Expert Interviews

How to utilise feature data to improve mobile game revenue

Tougher competition in the games industry turns up the pressure on companies and studios to harness analytics earlier in the app lifecycle. Sure, you can launch a feature in your game and then conduct A/B testing to determine whether it flies or fails with your audience. But it’s smarter, faster and cheaper to make your decision based on analysis and insights into the features that make leading mobile games addictive and extremely popular.

The approach sounds simple enough, but it’s tough to implement. It assumes developer teams have the wherewithal to dedicate the time and resources to monitoring trends and shifts in player preferences. More importantly, it assumes they could make a correct call based on their take on what *appears* to be popular. It’s a lot of guesswork – and a lot of room for error.

As Camilo Fitzgerald, Analyst at Futureplay Games, a Helsinki-based studio best known for its “view-to-play” ad-based mobile gaming portfolio, puts it: “Feature prioritization in games is currently quite subjective.” Arriving at decisions with high confidence requires hard work and hard data. “It’s a full-time job to keep track of just 10 or so games, and during busy periods key feature updates are missed.”

Lean, mean and data-driven

 

Manually monitoring the competitive landscape for cool features is not just time-consuming. It’s also distracting, stealing the attention teams could – and should – be focusing on watching competitors and the overall competitive landscape. In a market Pocket Gamer reckons has seen the addition of nearly 2,000 games in August in the Apple App Store alone, speed to market isn’t enough.

This is where relying on the results of GameRefinery feature level data – powered by machine learning and deep analysis into 200+ features across to the top 200 grossing games, as well as hundreds of games outside the top 200 grossing list – doesn’t just cut time teams need to pinpoint and prioritize winning features. In increases the effort teams can focus on making the improvements that matter most. The outcome is what Fitzgerald calls a “lean process and a faster development cycle.”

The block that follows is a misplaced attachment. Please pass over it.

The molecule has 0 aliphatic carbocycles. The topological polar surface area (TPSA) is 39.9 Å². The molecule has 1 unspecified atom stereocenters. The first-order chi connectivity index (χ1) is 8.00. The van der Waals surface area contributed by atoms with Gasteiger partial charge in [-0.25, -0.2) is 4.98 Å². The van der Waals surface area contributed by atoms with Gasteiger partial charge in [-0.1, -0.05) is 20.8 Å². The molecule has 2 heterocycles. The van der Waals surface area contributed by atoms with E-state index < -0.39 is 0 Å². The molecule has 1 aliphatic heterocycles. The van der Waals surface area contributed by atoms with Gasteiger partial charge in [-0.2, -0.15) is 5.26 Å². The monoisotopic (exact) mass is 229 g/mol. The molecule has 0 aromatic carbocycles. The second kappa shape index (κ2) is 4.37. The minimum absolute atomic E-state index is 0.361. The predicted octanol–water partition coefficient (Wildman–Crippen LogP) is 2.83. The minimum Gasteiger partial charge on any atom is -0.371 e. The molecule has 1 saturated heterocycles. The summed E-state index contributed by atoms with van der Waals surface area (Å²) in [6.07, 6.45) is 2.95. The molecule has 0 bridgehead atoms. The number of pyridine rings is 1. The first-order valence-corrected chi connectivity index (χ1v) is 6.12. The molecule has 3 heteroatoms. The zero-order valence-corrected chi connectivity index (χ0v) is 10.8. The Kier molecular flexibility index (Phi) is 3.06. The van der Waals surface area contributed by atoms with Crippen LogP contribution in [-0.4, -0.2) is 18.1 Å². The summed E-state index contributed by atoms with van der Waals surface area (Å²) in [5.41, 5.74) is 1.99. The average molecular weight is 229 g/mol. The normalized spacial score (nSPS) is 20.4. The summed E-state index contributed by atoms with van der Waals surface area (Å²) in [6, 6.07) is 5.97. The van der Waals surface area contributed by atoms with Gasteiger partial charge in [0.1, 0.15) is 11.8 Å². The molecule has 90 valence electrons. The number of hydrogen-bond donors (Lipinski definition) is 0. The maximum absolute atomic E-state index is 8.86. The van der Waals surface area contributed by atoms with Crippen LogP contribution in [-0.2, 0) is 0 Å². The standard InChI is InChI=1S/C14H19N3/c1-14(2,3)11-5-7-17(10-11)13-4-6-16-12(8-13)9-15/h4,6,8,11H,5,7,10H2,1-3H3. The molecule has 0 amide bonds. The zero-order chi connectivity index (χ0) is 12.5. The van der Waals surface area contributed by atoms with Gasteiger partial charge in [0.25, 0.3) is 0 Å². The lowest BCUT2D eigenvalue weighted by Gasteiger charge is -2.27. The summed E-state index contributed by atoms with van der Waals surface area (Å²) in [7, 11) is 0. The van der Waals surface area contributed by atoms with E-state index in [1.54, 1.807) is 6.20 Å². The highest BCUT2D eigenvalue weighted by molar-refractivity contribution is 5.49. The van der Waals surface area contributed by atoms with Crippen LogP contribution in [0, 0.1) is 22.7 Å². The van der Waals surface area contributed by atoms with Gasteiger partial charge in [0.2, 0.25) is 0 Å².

Feature-list approach

But some companies are taking it a step further, using benchmarking data and features to make business-critical decisions in the concept phase of the game. Pixonic, the Moscow-based studio best known for the massively popular multiplayer mobile game app War Robots, uses GameRefinery to identify features and calculate revenue potential.

As Vladimir Krasilnikov, Head of Game Design at Pixonic, puts it, this is where the GameRefinery analytics tool can be a “huge help” for designers. “As a game designer, it’s important to stay aware of the changing market, but it’s also important to find out which games are gaining critical mass in the market and why.”

Pixonic also makes good use of GameRefinery’s real-time feed, a unique aspect of the service that allows developers to stay informed about game feature trends and implementations, as well as the impact on revenues. It helps to “find out where to focus when designing game concepts, features or updates and benchmark our games to competitors,” Krasilnikov explains.

It’s insight Pixonic has put into action to identify and implement the latest feature to the game. “The marketing team insisted that we should add characters to War Robots – but we weren’t sure whether that was important or how we should implement the feature,” he says. Fortunately, working with GameRefinery helped Pixonic on both counts. “The feature suggestions helped us make the decision, and we gained important information around how to realize this feature in the game.”

Hunches don’t hack it

Games developers aren’t the only ones bullish about the place and potential of the right features set – one that matches your target audience and their appetite for game mechanics – at the core of competitive advantage and commercial success. Understanding that the feature set is responsible for 40-60% of the total revenue potential of a game, VCs are also interested in using analytics to determine if the companies high on their radar also have a commercial hit on their hands.

Samuli Syvähuoko, Founder of Sisu Game Ventures, an advisory and investment company focused on games, sees the GameRefinery tool as a “sanity-checker “ for game developers. As he puts it: “It’s a tool to make sure you are implementing the right features in the right order, using your resources correctly.”

Using the tool is also a sign game developers have done their homework. “If a developer pitches their concept to me, they will get some serious plus points if they have used GameRefinery’s service to analyse their game or concept,”he says. It shows “they are making informed, rational decisions without relying only on a hunch, so I’m more certain that our investment is in good hands.”

Being able to make data-informed decisions about your game produces results that help to acquire players, build competitive advantage and – even – convince VCs. Besides, in an industry that has grown into what mobile analytics, monetization, and advertising company Flurry calls a dog-eat-dog world, guessing is no longer an option.

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GameRefinery has opened free access to its service, allowing mobile game developers, publishers and investors to road test the service. Sign up at www.gamerefinery.com
and take it out for a spin.